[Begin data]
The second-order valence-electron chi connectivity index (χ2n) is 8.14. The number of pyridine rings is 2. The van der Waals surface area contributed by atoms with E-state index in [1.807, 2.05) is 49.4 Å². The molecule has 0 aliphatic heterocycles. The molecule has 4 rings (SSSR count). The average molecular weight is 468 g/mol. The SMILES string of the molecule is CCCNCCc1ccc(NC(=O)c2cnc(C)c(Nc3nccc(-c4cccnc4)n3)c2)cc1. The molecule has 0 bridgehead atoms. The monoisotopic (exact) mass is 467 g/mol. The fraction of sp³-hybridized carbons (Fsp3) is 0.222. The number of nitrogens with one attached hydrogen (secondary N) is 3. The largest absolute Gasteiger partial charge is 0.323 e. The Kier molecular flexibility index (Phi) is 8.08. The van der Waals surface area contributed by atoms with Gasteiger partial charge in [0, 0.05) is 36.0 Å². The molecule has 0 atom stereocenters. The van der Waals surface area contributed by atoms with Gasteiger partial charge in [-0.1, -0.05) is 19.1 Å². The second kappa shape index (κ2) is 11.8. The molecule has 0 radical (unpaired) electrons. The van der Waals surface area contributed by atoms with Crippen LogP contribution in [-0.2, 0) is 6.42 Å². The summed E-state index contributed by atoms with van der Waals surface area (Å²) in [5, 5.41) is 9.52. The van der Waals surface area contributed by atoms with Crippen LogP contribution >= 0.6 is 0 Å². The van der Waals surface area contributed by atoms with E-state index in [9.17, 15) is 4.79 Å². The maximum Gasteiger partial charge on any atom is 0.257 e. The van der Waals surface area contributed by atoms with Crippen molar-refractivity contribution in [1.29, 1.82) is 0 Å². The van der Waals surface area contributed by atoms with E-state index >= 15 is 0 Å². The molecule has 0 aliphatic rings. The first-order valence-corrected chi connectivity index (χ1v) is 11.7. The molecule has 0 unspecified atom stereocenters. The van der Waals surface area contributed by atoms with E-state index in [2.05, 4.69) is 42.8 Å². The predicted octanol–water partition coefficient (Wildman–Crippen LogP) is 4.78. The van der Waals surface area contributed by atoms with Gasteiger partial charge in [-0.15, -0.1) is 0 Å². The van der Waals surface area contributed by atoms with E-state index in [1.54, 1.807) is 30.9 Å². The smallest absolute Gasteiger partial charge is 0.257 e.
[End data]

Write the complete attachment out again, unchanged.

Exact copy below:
The second-order valence-electron chi connectivity index (χ2n) is 8.14. The number of pyridine rings is 2. The van der Waals surface area contributed by atoms with E-state index in [1.807, 2.05) is 49.4 Å². The molecule has 0 aliphatic heterocycles. The molecule has 4 rings (SSSR count). The average molecular weight is 468 g/mol. The SMILES string of the molecule is CCCNCCc1ccc(NC(=O)c2cnc(C)c(Nc3nccc(-c4cccnc4)n3)c2)cc1. The molecule has 0 bridgehead atoms. The monoisotopic (exact) mass is 467 g/mol. The fraction of sp³-hybridized carbons (Fsp3) is 0.222. The number of nitrogens with one attached hydrogen (secondary N) is 3. The largest absolute Gasteiger partial charge is 0.323 e. The Kier molecular flexibility index (Phi) is 8.08. The van der Waals surface area contributed by atoms with Gasteiger partial charge in [0, 0.05) is 36.0 Å². The molecule has 0 atom stereocenters. The van der Waals surface area contributed by atoms with Gasteiger partial charge in [-0.1, -0.05) is 19.1 Å². The second kappa shape index (κ2) is 11.8. The molecule has 0 radical (unpaired) electrons. The van der Waals surface area contributed by atoms with Crippen LogP contribution in [-0.2, 0) is 6.42 Å². The summed E-state index contributed by atoms with van der Waals surface area (Å²) in [5, 5.41) is 9.52. The van der Waals surface area contributed by atoms with Crippen LogP contribution >= 0.6 is 0 Å². The van der Waals surface area contributed by atoms with E-state index in [9.17, 15) is 4.79 Å². The maximum Gasteiger partial charge on any atom is 0.257 e. The van der Waals surface area contributed by atoms with Crippen molar-refractivity contribution in [1.29, 1.82) is 0 Å². The van der Waals surface area contributed by atoms with E-state index >= 15 is 0 Å². The molecule has 0 aliphatic rings. The first-order valence-corrected chi connectivity index (χ1v) is 11.7. The molecule has 0 unspecified atom stereocenters. The van der Waals surface area contributed by atoms with E-state index in [2.05, 4.69) is 42.8 Å². The predicted octanol–water partition coefficient (Wildman–Crippen LogP) is 4.78. The van der Waals surface area contributed by atoms with Gasteiger partial charge in [-0.15, -0.1) is 0 Å². The van der Waals surface area contributed by atoms with E-state index in [1.54, 1.807) is 30.9 Å². The smallest absolute Gasteiger partial charge is 0.257 e.